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Neurodegenerative disorders are characterized by progressive and irreversible loss of neurons from specific regions of the brain. Prototypical neurodegenerative disorders include Parkinson disease (PD) and Huntington disease (HD), where loss of neurons from structures of the basal ganglia results in abnormalities in the control of movement; Alzheimer disease (AD), where the loss of hippocampal and cortical neurons leads to impairment of memory and cognitive ability; and amyotrophic lateral sclerosis (ALS), where muscular weakness results from the degeneration of spinal, bulbar, and cortical motor neurons. Currently available therapies for neurodegenerative disorders alleviate the disease symptoms but do not alter the underlying neurodegenerative process.


SELECTIVE VULNERABILITY. A striking feature of neurodegenerative disorders is the exquisite specificity of the disease processes for particular types of neurons. For example, in PD there is extensive destruction of the dopaminergic neurons of the substantia nigra, whereas neurons in the cortex and many other areas of the brain are unaffected. In contrast, neural injury in AD is most severe in the hippocampus and neocortex, and even within the cortex, the loss of neurons is not uniform but varies dramatically in different functional regions. In HD the mutant gene responsible for the disorder is expressed throughout the brain and in many other organs, yet the pathological changes are most prominent in the neostriatum. In ALS, there is loss of spinal motor neurons and the cortical neurons that provide their descending input. The diversity of these patterns of neural degeneration suggests that the process of neural injury results from the interaction of genetic and environmental influences.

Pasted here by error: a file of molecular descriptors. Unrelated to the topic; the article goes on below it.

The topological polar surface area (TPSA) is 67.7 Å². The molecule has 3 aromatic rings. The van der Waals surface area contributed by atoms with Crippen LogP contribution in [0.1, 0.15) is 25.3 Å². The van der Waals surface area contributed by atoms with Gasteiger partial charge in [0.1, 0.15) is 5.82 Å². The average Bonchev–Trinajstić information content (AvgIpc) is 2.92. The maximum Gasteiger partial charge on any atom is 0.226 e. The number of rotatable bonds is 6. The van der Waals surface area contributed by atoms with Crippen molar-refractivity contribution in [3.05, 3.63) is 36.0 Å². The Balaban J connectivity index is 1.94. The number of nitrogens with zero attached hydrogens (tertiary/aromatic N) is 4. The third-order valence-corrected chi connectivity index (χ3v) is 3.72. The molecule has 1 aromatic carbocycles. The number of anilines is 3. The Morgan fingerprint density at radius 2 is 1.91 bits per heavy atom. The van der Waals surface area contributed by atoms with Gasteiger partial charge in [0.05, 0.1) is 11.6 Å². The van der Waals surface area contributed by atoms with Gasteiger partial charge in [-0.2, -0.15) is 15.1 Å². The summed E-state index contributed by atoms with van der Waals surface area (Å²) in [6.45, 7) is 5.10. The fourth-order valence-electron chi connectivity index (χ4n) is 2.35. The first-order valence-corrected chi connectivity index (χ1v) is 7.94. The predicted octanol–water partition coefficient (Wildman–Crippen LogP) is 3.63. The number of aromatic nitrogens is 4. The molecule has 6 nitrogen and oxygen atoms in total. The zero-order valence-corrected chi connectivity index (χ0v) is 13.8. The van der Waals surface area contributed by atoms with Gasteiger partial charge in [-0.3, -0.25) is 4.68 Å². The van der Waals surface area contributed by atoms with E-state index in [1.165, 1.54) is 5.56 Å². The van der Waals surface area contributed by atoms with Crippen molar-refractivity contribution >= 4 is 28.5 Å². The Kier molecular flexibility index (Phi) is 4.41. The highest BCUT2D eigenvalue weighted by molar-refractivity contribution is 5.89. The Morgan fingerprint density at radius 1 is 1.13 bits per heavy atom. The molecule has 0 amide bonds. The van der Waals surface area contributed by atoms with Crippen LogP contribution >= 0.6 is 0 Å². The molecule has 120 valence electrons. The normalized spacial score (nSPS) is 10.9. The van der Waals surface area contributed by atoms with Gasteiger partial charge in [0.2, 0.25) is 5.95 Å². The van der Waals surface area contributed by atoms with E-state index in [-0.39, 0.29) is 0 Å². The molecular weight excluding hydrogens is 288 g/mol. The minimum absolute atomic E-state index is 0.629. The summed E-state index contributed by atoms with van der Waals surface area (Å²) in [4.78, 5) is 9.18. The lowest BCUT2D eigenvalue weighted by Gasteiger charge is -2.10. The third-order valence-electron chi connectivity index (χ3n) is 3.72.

GENETICS AND ENVIRONMENT. Each of the major neurodegenerative disorders may be familial in nature. HD is exclusively familial; it is transmitted by autosomal dominant inheritance, and the molecular mechanism of the genetic defect has been defined. Nevertheless, environmental factors importantly influence the age of onset and rate of progression of HD symptoms. PD, AD, and ALS are mostly sporadic without clear pattern of inheritance. But for each there are well-recognized genetic forms. For example, there are both dominant (α-synuclein, LRRK2) and recessive (parkin, DJ-1, PINK1) gene mutations that may give rise to PD. In AD, mutations in the genes coding for the amyloid precursor protein (APP) and proteins known as the presenilins (involved in APP processing) lead to inherited forms of the disease. Mutations in the gene coding for copper-zinc superoxide dismutase (SOD1) account for about 2% of the cases of adult-onset ALS. There are also genetic risk factors that influence the probability of disease onset and modify the phenotype. For example, the apolipoprotein E (apoE) genotype constitutes an important risk factor for AD. Three distinct isoforms of this protein exist. Although all isoforms carry out their primary role in lipid metabolism equally well, individuals who are homozygous for the apoE4 allele ("4/4") have a much higher lifetime risk of AD than do those homozygous ...

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